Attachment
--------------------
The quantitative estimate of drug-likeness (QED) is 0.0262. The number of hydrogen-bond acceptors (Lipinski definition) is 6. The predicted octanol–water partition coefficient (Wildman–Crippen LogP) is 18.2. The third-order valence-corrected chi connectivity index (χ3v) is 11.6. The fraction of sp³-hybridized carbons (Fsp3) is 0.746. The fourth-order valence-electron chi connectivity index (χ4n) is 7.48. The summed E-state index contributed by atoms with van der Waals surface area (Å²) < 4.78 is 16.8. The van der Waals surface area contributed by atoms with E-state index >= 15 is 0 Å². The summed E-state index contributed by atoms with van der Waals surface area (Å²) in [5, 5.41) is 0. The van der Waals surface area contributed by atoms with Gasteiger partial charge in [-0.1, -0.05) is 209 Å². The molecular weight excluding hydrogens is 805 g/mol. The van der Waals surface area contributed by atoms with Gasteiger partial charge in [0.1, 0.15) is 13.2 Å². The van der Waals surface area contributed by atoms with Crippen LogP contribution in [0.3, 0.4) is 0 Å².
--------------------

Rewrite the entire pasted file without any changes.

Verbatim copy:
The quantitative estimate of drug-likeness (QED) is 0.0262. The number of hydrogen-bond acceptors (Lipinski definition) is 6. The predicted octanol–water partition coefficient (Wildman–Crippen LogP) is 18.2. The third-order valence-corrected chi connectivity index (χ3v) is 11.6. The fraction of sp³-hybridized carbons (Fsp3) is 0.746. The fourth-order valence-electron chi connectivity index (χ4n) is 7.48. The summed E-state index contributed by atoms with van der Waals surface area (Å²) < 4.78 is 16.8. The van der Waals surface area contributed by atoms with E-state index >= 15 is 0 Å². The summed E-state index contributed by atoms with van der Waals surface area (Å²) in [5, 5.41) is 0. The van der Waals surface area contributed by atoms with Gasteiger partial charge in [-0.1, -0.05) is 209 Å². The molecular weight excluding hydrogens is 805 g/mol. The van der Waals surface area contributed by atoms with Gasteiger partial charge in [0.1, 0.15) is 13.2 Å². The van der Waals surface area contributed by atoms with Crippen LogP contribution in [0.3, 0.4) is 0 Å².